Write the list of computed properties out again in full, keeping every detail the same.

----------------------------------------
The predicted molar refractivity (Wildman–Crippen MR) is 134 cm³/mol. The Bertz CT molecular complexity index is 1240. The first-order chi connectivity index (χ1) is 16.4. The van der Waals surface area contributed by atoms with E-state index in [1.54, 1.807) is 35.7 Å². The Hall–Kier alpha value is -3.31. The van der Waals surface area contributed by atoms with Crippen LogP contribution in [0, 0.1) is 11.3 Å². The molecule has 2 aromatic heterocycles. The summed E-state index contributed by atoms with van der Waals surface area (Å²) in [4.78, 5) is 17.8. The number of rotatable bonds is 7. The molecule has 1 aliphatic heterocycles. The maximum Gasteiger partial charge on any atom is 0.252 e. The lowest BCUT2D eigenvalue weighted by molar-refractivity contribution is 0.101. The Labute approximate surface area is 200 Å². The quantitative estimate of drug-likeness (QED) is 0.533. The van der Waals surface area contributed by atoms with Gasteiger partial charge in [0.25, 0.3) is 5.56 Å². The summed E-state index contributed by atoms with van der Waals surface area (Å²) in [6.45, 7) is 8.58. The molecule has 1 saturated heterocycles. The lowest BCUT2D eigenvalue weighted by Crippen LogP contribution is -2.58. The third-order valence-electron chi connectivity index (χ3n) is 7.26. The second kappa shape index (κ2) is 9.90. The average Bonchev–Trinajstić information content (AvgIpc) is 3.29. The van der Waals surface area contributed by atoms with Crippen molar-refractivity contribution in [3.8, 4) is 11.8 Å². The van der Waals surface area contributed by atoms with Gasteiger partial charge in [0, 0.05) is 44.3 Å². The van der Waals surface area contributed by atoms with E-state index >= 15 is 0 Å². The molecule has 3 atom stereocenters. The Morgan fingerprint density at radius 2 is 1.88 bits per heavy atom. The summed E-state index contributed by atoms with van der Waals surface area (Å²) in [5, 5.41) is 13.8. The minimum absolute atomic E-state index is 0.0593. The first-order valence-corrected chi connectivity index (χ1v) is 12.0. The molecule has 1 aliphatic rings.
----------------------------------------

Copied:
The predicted molar refractivity (Wildman–Crippen MR) is 134 cm³/mol. The Bertz CT molecular complexity index is 1240. The first-order chi connectivity index (χ1) is 16.4. The van der Waals surface area contributed by atoms with E-state index in [1.54, 1.807) is 35.7 Å². The Hall–Kier alpha value is -3.31. The van der Waals surface area contributed by atoms with Crippen LogP contribution in [0, 0.1) is 11.3 Å². The molecule has 2 aromatic heterocycles. The summed E-state index contributed by atoms with van der Waals surface area (Å²) in [4.78, 5) is 17.8. The number of rotatable bonds is 7. The molecule has 1 aliphatic heterocycles. The maximum Gasteiger partial charge on any atom is 0.252 e. The lowest BCUT2D eigenvalue weighted by molar-refractivity contribution is 0.101. The Labute approximate surface area is 200 Å². The quantitative estimate of drug-likeness (QED) is 0.533. The van der Waals surface area contributed by atoms with Gasteiger partial charge in [0.25, 0.3) is 5.56 Å². The summed E-state index contributed by atoms with van der Waals surface area (Å²) in [6.45, 7) is 8.58. The molecule has 1 saturated heterocycles. The lowest BCUT2D eigenvalue weighted by Crippen LogP contribution is -2.58. The third-order valence-electron chi connectivity index (χ3n) is 7.26. The second kappa shape index (κ2) is 9.90. The average Bonchev–Trinajstić information content (AvgIpc) is 3.29. The van der Waals surface area contributed by atoms with Crippen molar-refractivity contribution in [3.8, 4) is 11.8 Å². The van der Waals surface area contributed by atoms with Gasteiger partial charge in [0, 0.05) is 44.3 Å². The van der Waals surface area contributed by atoms with E-state index >= 15 is 0 Å². The molecule has 3 atom stereocenters. The Morgan fingerprint density at radius 2 is 1.88 bits per heavy atom. The summed E-state index contributed by atoms with van der Waals surface area (Å²) in [5, 5.41) is 13.8. The minimum absolute atomic E-state index is 0.0593. The first-order valence-corrected chi connectivity index (χ1v) is 12.0. The molecule has 1 aliphatic rings.